Overseas Employment and Naturalization: A Guide for Immigrant Spouses

Posted on Feb 26, 2024 by Chris Prescott

Becoming a U.S. citizen is a significant milestone for immigrants who have made the United States their home. For those married to U.S. citizens, the process is often streamlined through the submission of Form N-400, the Application for Overseas Employment and Naturalization. However, when the U.S. citizen spouse has been employed abroad, there are unique considerations and challenges to be aware of. This article aims to guide individuals through the process of completing the Naturalization process under such circumstances.

Understanding the Basics:

Before delving into the specifics of filing when a U.S. citizen spouse works abroad, it’s essential to grasp the fundamental requirements for naturalization. These include:

Age Requirement: Applicants must be at least 18 years of age at the time of filing.

Lawful Permanent Resident Status: The applicant must be a lawful permanent resident (a.k.a. green card holder) for a specified period, which is usually five years or three years if married to a U.S. citizen.

Continuous Residence: The applicant must have maintained a continuous residence in the U.S. during the required period.

Physical Presence: The applicant must have been physically present in the U.S. for 30 months of the five-year period or 18 months of the 3-year period.

Good Moral Character: An applicant should demonstrate good moral character, which includes adherence to U.S. laws and regulations.

US Knowledge and English Language:  Applicant must establish that they have knowledge of basic US history and the English language.

How are the requirements different for spouses of U.S. citizens employed abroad?

Although the majority of the naturalization requirements apply, including basic knowledge of US history and the English Language, good moral character, etc., these individuals can apply for naturalization immediately after obtaining their lawful permanent residence status.  They do not have to wait the typical 3 years. They are also not subject to the Continuous residence and Physical Presence requirement.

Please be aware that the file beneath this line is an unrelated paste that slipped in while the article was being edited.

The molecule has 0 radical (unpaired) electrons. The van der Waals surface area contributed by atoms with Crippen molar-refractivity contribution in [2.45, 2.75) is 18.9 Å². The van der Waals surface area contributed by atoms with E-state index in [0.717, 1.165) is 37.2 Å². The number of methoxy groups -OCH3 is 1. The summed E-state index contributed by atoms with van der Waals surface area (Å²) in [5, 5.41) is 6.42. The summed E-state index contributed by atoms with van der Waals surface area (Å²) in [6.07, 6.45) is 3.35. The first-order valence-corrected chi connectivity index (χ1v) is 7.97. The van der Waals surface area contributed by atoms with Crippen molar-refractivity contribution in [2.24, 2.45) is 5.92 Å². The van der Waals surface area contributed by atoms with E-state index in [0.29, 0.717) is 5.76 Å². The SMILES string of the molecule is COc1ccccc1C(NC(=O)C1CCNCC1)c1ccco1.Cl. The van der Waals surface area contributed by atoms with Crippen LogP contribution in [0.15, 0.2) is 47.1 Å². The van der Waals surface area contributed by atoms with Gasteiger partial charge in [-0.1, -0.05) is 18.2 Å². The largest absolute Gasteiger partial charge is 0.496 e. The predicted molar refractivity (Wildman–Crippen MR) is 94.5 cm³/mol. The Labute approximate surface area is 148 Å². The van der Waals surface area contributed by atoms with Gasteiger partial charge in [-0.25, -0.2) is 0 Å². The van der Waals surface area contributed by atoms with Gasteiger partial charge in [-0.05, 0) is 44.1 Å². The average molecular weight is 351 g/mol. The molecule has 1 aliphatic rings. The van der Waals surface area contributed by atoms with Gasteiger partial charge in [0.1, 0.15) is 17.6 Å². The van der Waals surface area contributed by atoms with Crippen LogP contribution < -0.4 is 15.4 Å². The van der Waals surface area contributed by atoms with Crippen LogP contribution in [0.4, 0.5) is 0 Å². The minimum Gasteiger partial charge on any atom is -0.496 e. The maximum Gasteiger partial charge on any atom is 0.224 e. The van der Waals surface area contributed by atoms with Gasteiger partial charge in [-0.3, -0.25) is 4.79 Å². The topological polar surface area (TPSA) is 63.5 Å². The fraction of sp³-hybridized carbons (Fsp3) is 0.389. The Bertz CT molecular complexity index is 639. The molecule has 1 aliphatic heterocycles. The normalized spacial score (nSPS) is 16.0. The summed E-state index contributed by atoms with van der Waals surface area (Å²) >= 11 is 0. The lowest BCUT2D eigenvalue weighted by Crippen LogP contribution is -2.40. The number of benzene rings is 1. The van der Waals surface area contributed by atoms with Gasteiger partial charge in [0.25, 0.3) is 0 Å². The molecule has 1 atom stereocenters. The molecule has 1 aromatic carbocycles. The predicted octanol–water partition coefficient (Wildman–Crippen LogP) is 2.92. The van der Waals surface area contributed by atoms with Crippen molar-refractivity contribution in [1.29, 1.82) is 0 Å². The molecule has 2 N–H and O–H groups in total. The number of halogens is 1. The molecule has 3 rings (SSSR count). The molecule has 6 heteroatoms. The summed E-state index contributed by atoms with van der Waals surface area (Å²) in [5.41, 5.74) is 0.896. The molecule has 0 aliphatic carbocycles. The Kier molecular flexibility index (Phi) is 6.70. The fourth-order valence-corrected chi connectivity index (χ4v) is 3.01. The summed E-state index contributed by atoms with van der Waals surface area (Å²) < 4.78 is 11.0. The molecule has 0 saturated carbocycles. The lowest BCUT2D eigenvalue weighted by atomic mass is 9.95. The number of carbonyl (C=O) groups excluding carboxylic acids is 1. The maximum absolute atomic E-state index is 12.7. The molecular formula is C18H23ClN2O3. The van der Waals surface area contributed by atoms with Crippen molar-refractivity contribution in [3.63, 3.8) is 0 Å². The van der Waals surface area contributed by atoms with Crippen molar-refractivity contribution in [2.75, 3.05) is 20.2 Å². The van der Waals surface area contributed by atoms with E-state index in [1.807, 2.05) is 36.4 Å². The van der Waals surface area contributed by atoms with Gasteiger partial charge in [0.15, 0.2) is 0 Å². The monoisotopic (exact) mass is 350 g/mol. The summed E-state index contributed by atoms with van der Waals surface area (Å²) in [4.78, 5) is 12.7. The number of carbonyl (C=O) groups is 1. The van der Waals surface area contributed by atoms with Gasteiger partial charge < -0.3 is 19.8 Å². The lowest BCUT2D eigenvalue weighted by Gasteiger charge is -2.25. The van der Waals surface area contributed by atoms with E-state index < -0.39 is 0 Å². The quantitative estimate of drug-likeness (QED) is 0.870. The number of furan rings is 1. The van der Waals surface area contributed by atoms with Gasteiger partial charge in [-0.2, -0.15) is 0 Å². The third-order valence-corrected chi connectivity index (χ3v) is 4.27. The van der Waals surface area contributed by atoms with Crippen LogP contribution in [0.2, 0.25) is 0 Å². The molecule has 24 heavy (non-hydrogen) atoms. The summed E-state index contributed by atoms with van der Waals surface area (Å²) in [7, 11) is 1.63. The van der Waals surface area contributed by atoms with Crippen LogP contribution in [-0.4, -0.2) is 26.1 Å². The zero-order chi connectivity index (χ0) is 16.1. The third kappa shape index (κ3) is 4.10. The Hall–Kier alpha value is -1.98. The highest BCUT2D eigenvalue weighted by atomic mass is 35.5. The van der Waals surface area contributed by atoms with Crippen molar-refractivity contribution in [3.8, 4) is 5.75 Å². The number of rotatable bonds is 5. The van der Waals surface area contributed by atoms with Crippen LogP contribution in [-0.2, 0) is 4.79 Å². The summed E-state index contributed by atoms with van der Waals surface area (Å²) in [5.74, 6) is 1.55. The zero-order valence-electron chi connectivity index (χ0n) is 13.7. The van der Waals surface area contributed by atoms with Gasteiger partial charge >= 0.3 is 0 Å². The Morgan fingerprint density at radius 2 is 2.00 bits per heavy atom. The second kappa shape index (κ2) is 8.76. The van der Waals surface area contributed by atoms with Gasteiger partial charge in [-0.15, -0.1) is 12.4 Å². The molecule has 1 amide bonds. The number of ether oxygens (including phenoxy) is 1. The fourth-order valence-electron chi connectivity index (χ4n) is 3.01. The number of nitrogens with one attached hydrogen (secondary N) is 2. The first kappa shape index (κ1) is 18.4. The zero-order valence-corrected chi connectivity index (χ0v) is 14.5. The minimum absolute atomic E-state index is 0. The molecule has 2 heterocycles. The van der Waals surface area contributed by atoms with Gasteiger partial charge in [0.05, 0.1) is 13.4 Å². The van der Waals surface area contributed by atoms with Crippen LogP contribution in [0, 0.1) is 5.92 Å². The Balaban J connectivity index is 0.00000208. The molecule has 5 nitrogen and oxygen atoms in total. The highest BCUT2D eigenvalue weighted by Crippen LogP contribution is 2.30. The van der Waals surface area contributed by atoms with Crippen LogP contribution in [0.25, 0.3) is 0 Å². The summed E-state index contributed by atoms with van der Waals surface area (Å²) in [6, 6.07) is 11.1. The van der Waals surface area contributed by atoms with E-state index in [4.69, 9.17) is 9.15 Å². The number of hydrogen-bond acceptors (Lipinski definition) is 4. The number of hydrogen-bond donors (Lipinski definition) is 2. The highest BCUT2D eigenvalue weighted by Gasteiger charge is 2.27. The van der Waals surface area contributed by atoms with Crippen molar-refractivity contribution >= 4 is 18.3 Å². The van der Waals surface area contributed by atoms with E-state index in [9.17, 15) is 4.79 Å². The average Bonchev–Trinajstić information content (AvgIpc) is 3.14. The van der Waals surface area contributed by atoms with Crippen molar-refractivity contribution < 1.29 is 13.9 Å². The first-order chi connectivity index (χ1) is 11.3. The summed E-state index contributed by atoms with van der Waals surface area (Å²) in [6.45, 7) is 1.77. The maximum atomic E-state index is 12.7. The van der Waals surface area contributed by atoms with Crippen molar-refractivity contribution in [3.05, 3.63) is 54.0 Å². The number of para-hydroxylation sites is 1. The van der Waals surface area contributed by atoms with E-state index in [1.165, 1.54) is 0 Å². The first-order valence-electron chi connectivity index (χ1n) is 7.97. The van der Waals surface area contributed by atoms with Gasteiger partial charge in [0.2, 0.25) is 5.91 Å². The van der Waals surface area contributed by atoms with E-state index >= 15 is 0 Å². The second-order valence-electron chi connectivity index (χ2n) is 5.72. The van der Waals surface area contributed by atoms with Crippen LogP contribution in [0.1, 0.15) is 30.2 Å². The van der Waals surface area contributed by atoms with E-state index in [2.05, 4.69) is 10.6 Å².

To qualify for this exemption, the following must be established:
  • The immigrant spouse is currently married to the US Citizen (The marriage will need to continue throughout the whole process. If the marriage ends prior to the Oath Ceremony, the immigrant spouse will no longer be eligible for naturalization.)
  • The US Citizen spouse must regularly be stationed abroad for at least one year.
  • If the immigrant spouse is not already residing abroad with the US Citizen spouse, he/she must depart the US to join the US Citizen spouse within 45 days of naturalization.
  • Upon termination of employment abroad the immigrant spouse and US Citizen intend to reside in the US.
What kind of employment qualifies for this exemption?

It is important to know that not all work abroad qualifies for this exception. To qualify, the US Citizen spouse must be working in what USCIS deems as “Qualified Employment.”  These occupations involve military service, government work/research, religious occupations, foreign trade development, or employment with qualifying international organizations.


Filing an N-400 when the U.S. citizen spouse is engaged in specified employment abroad requires careful preparation and attention to detail. Furthermore, understanding the eligibility criteria listed above and being able to document the requirements is imperative to a successful application.  If you have any questions regarding this type of filing, please reach out me at cprescott@patellegal.com to schedule a consultation.